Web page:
Good runners must have a strong core and powerful leg strength. Whether you’re a beginner or a seasoned runner, practicing intervals or working on endurance conditioning, strength training is necessary in order to improve – and the best place to start is by mastering technique and balance with body weight movements. With any strength program, it’s important to consider muscular balance. Runners need to work the upper body equally, especially all the muscles in the posterior chain (the back of the body). This is balanced with a good stretch routine that focuses on hamstrings, hips and glutes to avoid muscle tightening. Foam rolling is a fantastic activity for recovery days. If you’re serious about running, give these four key moves in this strength workout a try. Do three sets of 8-10 repetitions on each leg, with 30 seconds rest in between. Work to a tempo of 2, 1, 2; that’s 2 seconds at the top of the movement, 1 second pause and squeeze, and 2 seconds down.
Stand with your feet hip-width apart. Keep the core tight and back upright at all times, take a controlled step forward with your right leg, lowering your hips towards the floor by bending both knees to a 90-degree angle. The back knee should point towards, but not touch the ground, and your front knee should be directly over the ankle.
Extend your arms out in front of you with a light free weight and rotate over your opposing knee and return to starting point. Press your right heel into the ground and push off with your left foot to bring your left leg forward, stepping with control into a lunge on the other side and repeat in a forward walking motion. Progressions: Add dumbbells; a barbell; kettlebells; move backwards; add a resistance exercise such as a shoulder press.
Place a bench or a box in front of you and step onto it with one foot. As you plant your foot, drive with your other foot bringing your knee up as high as you can. Lower it back down and step back onto the floor. Repeat on the other side. Progressions: Increase the height of the box/bench; add dumbbells; a barbell; kettlebells; repeat desired number of reps with the same leg.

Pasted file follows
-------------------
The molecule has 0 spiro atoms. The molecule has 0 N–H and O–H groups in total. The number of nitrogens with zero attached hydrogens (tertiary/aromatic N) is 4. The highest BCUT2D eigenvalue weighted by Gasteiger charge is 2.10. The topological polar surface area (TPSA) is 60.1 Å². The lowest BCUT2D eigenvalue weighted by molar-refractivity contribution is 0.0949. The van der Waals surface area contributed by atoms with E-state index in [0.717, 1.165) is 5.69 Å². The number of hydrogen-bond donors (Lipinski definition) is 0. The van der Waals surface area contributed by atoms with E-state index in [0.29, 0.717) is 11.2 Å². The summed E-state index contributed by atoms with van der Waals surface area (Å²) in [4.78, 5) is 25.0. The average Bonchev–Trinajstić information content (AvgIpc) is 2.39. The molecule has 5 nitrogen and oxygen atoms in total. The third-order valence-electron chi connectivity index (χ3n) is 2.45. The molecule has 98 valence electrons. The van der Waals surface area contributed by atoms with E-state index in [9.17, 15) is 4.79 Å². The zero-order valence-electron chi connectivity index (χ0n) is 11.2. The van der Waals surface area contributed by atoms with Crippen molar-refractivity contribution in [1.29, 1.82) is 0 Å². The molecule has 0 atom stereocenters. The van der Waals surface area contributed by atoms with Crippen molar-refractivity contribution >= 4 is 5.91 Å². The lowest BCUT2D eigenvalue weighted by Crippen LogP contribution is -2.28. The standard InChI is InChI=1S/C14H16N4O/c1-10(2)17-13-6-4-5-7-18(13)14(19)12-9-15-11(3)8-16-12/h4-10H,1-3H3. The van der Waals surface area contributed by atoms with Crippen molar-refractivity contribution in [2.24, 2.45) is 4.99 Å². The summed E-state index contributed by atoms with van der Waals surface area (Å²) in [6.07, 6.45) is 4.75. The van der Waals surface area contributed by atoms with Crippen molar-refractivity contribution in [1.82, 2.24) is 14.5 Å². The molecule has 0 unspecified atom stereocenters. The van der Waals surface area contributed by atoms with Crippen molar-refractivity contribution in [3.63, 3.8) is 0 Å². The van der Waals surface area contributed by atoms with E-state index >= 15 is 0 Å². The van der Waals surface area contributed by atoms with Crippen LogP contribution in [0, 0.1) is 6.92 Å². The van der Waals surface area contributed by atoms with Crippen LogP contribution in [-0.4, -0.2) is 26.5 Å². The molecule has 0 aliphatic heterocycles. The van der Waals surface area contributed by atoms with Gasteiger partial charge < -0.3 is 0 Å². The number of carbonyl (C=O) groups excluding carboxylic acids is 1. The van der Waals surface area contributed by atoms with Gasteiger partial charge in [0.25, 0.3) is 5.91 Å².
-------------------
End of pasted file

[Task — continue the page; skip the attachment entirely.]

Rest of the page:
Lie on your back on the floor and place your calves on top of the stability ball closest to you. Extend your arms to your sides to help support and balance your body. Push your hips up so that your body forms a straight line from your shoulders to your knees.
Without allowing your hips to drop (keep your body stable and in a straight line at all times), roll the ball as close as you can to your hips by bending your knees and pulling your heels toward you. Progressions: Place calves on the very end of the ball to increase range of motion; do the exercise with just one leg, holding the other leg in the air above your hips; decrease stability by placing hands off the floor and/or hold a weight across the chest.
Start in a traditional plank position with your forearms on the ground and your body perfectly straight. Bring your right knee forward towards your right elbow, then return to the plank position. Repeat by bringing your left knee toward your left elbow. Progressions: Start with your elbows on the ground; bring your right knee towards your left elbow and left knee towards your right elbow; use a destabilising object placing hands on either a box or bosu ball; place feet in a TRX for best progression.